Scientists Have Encoded a Movie Into The DNA of Living Bacteria, For The First Time

Do you remember when scientists stored huge amounts of data in DNA before? that includes digital movies,
 So this is the first time researchers have encoded and played back a video like this in living bacteria cells – E. coli, no less – but the team involved says this is way more than just a cinematic milestone.
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Seth Shipman

By this already famous horse flick, researchers say the technique used here could enable living cells to become a real-time "molecular recorder", capturing unseen biological developments inside the body like a kind of organic Digital Video Recorder.

"There are certain places we can't go that a cell can go," Shipman told Deborah Netburn at the Los Angeles Times."The brain is locked away inside the skull, and these changes happen rapidly and all at the same time."
To test the idea, the team of scientists converted each shaded pixel of the horse animation into a DNA code – designated by a particular configuration of the DNA nucleobases adenine, guanine, thymine and cytosine.
The scientists used CRISPR to embed this sequence of information into the genome of the bacteria E. coli, adding a new frame of animation daily.
After a week, leaving the bacteria in the lab to divide and multiply, passing the movie on to successive generations as it went – like some kind of "biological bluetooth sharing"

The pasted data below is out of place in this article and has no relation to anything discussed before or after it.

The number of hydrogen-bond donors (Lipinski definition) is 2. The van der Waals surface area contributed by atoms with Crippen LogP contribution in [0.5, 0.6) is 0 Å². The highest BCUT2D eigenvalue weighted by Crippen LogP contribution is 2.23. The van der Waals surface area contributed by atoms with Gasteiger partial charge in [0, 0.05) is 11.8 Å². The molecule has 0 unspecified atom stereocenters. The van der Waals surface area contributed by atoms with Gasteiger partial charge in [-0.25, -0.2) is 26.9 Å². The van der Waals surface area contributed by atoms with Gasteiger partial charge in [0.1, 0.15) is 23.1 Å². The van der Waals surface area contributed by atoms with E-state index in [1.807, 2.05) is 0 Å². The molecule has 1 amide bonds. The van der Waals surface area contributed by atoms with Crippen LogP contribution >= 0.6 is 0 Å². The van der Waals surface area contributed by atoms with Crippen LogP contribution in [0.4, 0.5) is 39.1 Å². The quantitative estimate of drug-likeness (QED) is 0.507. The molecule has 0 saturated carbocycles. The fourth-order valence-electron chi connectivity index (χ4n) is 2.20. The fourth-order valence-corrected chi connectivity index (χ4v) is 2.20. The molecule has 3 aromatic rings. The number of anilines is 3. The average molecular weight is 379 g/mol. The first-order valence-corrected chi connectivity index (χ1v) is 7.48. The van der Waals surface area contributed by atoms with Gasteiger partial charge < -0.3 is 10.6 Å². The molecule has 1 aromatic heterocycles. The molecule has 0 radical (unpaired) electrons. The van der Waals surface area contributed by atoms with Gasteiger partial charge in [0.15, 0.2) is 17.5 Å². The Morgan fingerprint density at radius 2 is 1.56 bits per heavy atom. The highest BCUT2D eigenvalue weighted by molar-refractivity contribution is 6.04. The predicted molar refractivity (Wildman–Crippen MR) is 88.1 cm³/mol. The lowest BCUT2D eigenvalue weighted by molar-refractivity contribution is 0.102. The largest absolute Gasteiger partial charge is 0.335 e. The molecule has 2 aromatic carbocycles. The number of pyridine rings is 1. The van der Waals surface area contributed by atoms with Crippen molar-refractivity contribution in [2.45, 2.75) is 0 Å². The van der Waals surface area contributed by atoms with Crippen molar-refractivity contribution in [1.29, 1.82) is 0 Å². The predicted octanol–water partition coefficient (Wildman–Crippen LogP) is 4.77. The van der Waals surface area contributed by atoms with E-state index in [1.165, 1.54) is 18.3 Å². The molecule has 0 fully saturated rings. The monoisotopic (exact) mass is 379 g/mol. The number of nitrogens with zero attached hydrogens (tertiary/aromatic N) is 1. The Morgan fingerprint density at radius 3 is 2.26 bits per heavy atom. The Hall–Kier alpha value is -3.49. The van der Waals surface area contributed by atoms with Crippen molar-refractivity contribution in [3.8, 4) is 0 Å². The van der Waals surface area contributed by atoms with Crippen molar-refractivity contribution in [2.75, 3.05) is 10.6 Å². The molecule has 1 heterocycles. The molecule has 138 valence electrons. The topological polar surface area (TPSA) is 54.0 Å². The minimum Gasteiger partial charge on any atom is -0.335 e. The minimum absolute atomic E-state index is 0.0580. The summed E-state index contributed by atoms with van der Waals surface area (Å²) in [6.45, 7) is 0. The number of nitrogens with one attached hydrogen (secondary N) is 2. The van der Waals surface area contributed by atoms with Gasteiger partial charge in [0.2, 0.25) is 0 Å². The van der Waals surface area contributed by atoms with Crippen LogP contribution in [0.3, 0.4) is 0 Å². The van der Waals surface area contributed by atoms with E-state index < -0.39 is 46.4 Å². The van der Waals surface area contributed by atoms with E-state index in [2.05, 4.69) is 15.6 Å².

Later on, after sequencing extracted DNA regions taken from a sample of the bacteria, the team was able to play back the movie. The results were amazing, about 90 percent of the information was still intact – a successful test suggesting that living cells can record and retain information in sequence, which can then be extracted and played back
We might be able to track the development of diseases in real time only If that ability can be turned to record other kinds of data – such as changes in gene expression, affecting how neurons and other kinds of cells develop –
The work builds on pioneering research published by the same team last year, which saw them record 100 bytes of data in E. coli.
The new study demonstrates that the living hard drive can store more data – and record history in sequence – suggesting that cells could effectively become tiny cameras inside the bodies
The findings are reported in Nature.